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Long Ling


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Squawks are heard all over London these days from newly-fledged birds being pushed off the twig. The reasons for not leaving home multiply: no money, no job, rents high, flats scarce. With the decay of the old custom of not fornicating under the parental roof the strongest reason for having a place of your own has gone. Forced contiguity is exacerbated by the New Frankness. The children of the Sixties (the ones born then) have a view of the infantile passions, the neurotic insecurity, and the vulnerability, of their parents which might accompany a severe scepticism about all human relationships. Have age and experience done nothing for these parents? they ask. Their younger brothers and sisters, born in the Seventies, have even worse cases to manage. But at least they now have a laureate.

The immense success of the two Mole books and their spin-offs is a tribute to self-awareness.* The public, like a man who finds his symptoms are no mere concatenation but a syndrome, need no longer suspect itself of hypochondria. Sue Townsend’s descriptions ring true, the word is out: kids, parents, pets and geriatrics are all in this mess together.

Children take to the books partly, I gather, because the disgusting details of Adrian’s spots, the mention of his wet dreams and of his regular measuring of his ‘thing’, break taboos. But more because – despite his hypochondria, his naff intellectual ambitions, his deeply untrendy tastes – he is a hero who suffers as they suffer. Just at the moment when it has, to an unparalleled degree, become open to inspection, the adult world turns out to have nothing to offer but pain, betrayal and embarrassment. The epigraph to The Secret Diary is taken from Sons and Lovers: ‘Paul walked with something screwed up tight inside him ... yet he chatted away with his mother. He would never have confessed to her how he suffered over these things and she only partly guessed.’ The worst insults, the ones which start fights and feuds, are still slights on your family – above all, on your mother’s virtue. For boys who have to keep fatally embarrassing facts about home and parents secret, Adrian’s torments are cathartic.

These are children’s books in which the real characters are adults. It showed up in the television adaptation. Julie Walters, as Adrian’s mother, Beryl Reid as his Granny, his father, Bert (the pensioner Adrian is issued with to practice good samaritanism on): they are the round characters. Adrian and Pandora, his priggish girlfriend, the cardboard foils. It is the situation of Just William reversed. The children strive for an appearance of competence, the adults achieve anarchy. Because there are jokes on every page the bleak facts take a little time to emerge; and the very excellence of the television acting tended to make one miss them. Consider Adrian’s lot: his father is made redundant, and gets a job from the Manpower Services Commission cleaning a canal bank which every morning is strewn again with garbage. His mother runs off with, and back from, Mr Lucas (‘rat fink Lucas’). Mrs Mole’s unexpected pregnancy (she is 37 – much too old in Adrian’s eyes even to be thinking of having children) may have been caused by George Mole or by Lucas. Doreen Slater (‘Stick Insect’) is certainly pregnant by George Mole. By the end of the second book Adrian has witnessed his sister’s – half sister’s? – birth, a death and a cremation. He has taken his mother to the National Insurance office to fight officials. He has witnessed, or guessed at, the scenes of verbal violence and sexual reconciliation which mark the progress of his parents’ marriage. Near the end of Growing Pains he retires to bed with nervous exhaustion.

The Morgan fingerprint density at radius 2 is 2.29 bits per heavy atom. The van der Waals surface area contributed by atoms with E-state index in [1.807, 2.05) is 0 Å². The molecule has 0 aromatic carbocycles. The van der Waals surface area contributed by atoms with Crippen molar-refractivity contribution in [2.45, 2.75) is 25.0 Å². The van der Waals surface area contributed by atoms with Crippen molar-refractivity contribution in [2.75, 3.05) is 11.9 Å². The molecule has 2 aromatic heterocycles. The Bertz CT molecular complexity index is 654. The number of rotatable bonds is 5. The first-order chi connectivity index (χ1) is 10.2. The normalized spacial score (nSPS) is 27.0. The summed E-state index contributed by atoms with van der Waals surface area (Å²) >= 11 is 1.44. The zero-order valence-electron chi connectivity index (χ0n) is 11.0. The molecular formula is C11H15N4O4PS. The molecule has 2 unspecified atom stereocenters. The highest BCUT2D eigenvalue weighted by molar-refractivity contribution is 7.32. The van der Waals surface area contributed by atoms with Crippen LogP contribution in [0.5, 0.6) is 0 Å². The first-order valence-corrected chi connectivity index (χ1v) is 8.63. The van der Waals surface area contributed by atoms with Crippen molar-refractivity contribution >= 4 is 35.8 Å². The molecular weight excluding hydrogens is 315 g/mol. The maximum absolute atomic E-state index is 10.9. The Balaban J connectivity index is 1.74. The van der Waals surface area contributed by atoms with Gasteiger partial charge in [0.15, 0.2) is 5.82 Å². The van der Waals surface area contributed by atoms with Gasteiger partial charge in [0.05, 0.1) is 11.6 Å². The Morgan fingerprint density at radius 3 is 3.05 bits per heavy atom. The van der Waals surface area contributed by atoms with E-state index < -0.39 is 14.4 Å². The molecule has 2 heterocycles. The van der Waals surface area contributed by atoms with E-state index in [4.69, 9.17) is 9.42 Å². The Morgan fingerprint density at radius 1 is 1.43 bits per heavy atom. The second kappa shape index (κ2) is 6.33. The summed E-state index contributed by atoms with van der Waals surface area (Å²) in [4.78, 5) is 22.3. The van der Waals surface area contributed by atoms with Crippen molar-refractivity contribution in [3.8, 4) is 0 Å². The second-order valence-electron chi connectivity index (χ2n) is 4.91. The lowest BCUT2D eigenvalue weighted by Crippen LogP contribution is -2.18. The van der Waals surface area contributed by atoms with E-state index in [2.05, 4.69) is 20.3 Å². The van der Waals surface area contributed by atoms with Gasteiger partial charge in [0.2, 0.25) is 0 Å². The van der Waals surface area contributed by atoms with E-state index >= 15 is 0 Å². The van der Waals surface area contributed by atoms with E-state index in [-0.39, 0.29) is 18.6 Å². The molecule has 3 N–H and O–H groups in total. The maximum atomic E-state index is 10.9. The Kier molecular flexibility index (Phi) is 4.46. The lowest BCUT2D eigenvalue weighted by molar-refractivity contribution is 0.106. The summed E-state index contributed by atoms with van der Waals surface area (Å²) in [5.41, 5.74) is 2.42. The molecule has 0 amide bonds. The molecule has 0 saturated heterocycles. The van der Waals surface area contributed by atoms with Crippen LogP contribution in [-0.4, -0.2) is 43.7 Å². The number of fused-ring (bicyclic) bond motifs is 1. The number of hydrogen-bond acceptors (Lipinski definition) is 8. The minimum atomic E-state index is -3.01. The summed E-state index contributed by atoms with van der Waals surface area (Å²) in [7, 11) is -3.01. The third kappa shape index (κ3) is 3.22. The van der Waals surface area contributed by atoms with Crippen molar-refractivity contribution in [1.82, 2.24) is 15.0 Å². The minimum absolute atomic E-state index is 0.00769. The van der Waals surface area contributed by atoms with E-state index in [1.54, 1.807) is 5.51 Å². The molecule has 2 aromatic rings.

Adrian may not shape up perfectly to life’s problems, but put a few heroes of the received canon of children’s literature in his place, and how do they get on? E. Nesbit’s children would sympathise with his poverty, and do at least as well as he does in looking after Bert, but they would find the feckless self-indulgence of the Mole parents beyond comprehension. Their world recognises the bottomless pit of poverty, but never admits there might be no moral bottom to life. Others would be too good-mannered to notice things which embarrass Adrian. In the world of Arthur Ransome’s children parents hardly figure as characters. Their role is to establish the absolute security outside the plot which can make the adventures within it seem both realistic and safe. No possible turn of a Ransome story would allow John, Roger, Susan and Titty to be embarrassed by their mother’s breasts showing through a tight sweat shirt. Many heroes are a cut above Adrian in talent. K.M. Peyton’s Pennington is a rough diamond and gets into trouble with the police, but he is also a concert pianist. None of these characters would be any help to Adrian.